Molinaro calls rise in hospitalizations ‘alarming’
Dutchess County set a new high for daily high confirmed COVID-19 cases as infections surge and residents are hospitalized at a rate that will be unsustainable for local hospitals, County Executive Marc Molinaro said on Wednesday (Dec. 2).
Dutchess recorded 163 cases on Thursday, its highest single-day total since the pandemic shutdown began in March. The previous daily high of 158 cases was reached on two separate days: on May 18, when the county tested roughly a third of those tested on Thursday, and again on Tuesday (Dec. 1).
The county also reported that 77 residents were hospitalized as of Tuesday, a marked increase from six on Nov. 1 and a number that doubled over the last two weeks of November. During the first wave of infections in the spring, hospitalizations in Dutchess peaked at 108 on April 9.
Molinaro described the rising hospitalizations as “alarming” because of the stress it places on medical facilities. “The pace of growth in hospitalizations is not something the system can sustain for a long period of time,” he said during his weekly Facebook town hall session.
The state reported 1,947 infections in Dutchess for November and the first day of December — nearly five times the cases reported in October and seven times those from September. According to the state, about 70 percent of infections have been traced to households and small gatherings.
Putnam County is also facing a steep rise in cases. Nearly one in 12 Putnam residents tested on Tuesday — 89 out of 1,036 — was positive. There were 1,023 cases in November, more than four times the cases in October and eight times the number in September.
Eight patients were hospitalized as of Nov. 24, double the number from five days earlier. On Oct. 1, Putnam had just one person hospitalized with the virus.
In Dutchess, Molinaro said he has asked the state to reopen a drive-thru testing site in the county. In March, Nuvance Health and the county opened a temporary site at Dutchess Stadium north of Beacon.
In addition to more cases, Molinaro said, some COVID-19 patients who otherwise could be discharged to nursing homes or other health care facilities are being kept longer because of the contagious nature of the virus, leaving fewer beds. Hospitals are also addressing a backlog of elective procedures that were canceled or postponed during the first shutdown.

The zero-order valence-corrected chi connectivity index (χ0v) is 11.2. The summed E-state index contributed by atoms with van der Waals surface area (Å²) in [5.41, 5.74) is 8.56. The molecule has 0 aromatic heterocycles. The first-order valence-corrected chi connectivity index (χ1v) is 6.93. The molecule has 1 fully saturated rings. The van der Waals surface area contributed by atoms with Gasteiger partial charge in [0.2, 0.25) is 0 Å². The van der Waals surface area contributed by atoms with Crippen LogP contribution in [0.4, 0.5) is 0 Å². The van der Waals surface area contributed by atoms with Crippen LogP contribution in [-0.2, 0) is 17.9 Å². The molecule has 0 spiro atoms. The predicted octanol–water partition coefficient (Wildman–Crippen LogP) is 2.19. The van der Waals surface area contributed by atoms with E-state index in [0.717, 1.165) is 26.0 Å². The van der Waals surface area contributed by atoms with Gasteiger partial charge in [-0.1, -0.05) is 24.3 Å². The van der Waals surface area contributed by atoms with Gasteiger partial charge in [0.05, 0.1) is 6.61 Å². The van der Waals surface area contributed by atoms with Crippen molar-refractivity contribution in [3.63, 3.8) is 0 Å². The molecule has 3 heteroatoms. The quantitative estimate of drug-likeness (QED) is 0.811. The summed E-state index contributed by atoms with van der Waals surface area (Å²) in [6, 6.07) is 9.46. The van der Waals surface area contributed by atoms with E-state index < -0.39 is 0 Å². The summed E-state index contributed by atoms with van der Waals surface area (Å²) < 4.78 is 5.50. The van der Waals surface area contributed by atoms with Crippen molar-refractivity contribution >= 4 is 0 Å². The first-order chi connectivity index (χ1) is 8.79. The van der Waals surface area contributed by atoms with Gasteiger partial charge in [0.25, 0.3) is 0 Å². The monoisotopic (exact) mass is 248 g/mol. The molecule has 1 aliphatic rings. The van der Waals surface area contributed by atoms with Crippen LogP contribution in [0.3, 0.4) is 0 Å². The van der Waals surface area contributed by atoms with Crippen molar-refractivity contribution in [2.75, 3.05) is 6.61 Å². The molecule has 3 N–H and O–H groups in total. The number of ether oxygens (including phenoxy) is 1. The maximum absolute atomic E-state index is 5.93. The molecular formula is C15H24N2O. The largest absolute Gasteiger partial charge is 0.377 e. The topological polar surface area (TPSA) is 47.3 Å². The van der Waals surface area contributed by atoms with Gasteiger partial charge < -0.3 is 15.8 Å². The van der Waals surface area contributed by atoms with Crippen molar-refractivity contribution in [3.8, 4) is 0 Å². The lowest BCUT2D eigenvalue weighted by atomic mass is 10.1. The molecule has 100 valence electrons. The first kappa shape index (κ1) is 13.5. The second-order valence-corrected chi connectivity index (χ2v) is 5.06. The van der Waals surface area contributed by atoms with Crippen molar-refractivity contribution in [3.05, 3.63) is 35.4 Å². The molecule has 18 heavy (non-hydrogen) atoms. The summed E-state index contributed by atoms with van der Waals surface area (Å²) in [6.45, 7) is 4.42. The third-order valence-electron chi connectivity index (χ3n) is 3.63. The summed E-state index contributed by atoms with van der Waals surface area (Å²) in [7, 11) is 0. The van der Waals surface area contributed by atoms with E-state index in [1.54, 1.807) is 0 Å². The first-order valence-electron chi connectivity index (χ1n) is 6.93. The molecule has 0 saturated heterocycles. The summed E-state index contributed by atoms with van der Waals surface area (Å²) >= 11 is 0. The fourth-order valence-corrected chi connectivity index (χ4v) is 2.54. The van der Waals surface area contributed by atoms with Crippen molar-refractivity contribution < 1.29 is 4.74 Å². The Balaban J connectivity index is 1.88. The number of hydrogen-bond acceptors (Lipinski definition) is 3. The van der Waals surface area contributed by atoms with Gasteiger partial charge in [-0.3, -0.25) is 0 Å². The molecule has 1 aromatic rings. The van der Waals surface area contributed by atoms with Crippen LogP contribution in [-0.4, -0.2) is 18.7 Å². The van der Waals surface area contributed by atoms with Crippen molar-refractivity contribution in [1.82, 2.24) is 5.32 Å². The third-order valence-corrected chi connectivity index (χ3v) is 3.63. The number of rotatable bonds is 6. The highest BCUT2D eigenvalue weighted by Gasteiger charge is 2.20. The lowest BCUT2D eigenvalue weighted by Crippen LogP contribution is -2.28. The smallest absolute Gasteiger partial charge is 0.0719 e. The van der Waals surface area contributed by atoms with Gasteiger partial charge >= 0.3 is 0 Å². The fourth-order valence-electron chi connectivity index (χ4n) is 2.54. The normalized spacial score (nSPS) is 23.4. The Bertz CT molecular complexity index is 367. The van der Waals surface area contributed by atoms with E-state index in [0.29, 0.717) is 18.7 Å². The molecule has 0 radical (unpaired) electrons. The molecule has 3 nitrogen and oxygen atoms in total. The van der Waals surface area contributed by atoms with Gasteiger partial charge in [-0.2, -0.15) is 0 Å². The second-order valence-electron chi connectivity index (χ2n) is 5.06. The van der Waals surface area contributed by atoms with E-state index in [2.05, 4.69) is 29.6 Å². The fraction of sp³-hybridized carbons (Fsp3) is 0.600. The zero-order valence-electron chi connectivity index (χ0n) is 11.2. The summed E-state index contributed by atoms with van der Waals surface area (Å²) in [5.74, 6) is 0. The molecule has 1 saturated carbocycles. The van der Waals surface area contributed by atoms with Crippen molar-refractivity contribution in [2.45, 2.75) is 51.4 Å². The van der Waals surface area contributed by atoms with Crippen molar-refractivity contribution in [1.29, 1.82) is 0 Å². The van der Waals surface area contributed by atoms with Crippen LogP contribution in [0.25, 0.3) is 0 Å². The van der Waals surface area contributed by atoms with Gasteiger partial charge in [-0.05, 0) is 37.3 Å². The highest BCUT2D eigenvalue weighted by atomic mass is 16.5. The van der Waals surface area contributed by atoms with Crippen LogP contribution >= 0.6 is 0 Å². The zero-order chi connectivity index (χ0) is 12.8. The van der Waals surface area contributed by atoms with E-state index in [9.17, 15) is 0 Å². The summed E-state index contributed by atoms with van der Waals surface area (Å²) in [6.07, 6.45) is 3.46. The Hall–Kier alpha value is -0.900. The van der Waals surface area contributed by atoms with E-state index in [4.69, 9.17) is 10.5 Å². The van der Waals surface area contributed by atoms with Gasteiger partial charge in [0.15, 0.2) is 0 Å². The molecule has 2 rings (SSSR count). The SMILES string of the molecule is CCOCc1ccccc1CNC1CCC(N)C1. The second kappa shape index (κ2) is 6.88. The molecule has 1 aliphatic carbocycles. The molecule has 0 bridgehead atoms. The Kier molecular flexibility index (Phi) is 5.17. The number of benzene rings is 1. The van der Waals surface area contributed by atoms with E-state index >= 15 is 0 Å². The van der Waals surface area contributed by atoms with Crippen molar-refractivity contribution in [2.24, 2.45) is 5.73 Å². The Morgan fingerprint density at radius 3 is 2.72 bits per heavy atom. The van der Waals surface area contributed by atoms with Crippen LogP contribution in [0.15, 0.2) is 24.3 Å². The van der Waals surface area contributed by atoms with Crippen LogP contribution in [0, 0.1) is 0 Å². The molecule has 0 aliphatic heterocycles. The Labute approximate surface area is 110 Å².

Mark Hirko, a doctor and the president of Putnam Hospital in Carmel, which is part of the seven-hospital Nuvance Health System, said that small peaks and valleys in COVID-19 admissions were normal since the first wave subsided. But over the last month, there has been “a sustained increase in the number of people coming to the emergency room, being tested and requiring the need for hospitalization” he said.
Nuvance and its hospitals, which include Northern Dutchess in Rhinebeck and Vassar Brothers Medical Center in Poughkeepsie, had entered this current wave battle-hardened from the first wave, when hospitals essentially focused exclusively on treating COVID-19 patients. They already had response plans in place as cases rose and emergency rooms began seeing a rise in people with symptoms of infections, Hirko said.
“Over the last six months we’ve been able to game out what a potential surge would be — and the experience that we had learned from the previous surge that occurred in the spring — and take those lessons and get a game plan out,” he said.
Statewide, hospitalizations totaled 4,063 on Wednesday, a level last seen on May 26. Hospitalizations in the Mid-Hudson Region have nearly quadrupled since Nov. 1, from 120 to 545, as have the number of COVID patients in intensive care units, from 22 to 83.
Hospitals in the Mid-Hudson Region had, over a seven-day average, 30 percent of their total beds and 50 percent of their ICU beds available as of Tuesday.
On Monday, Gov. Andrew Cuomo announced a “winter plan” in response to the wave of infections, including the introduction by the state Department of Health of emergency hospital measures. Hospitals were directed to have plans to increase bed capacity by 50 percent, identify retired doctors and nurses who could deployed and prepare for the use of field hospitals.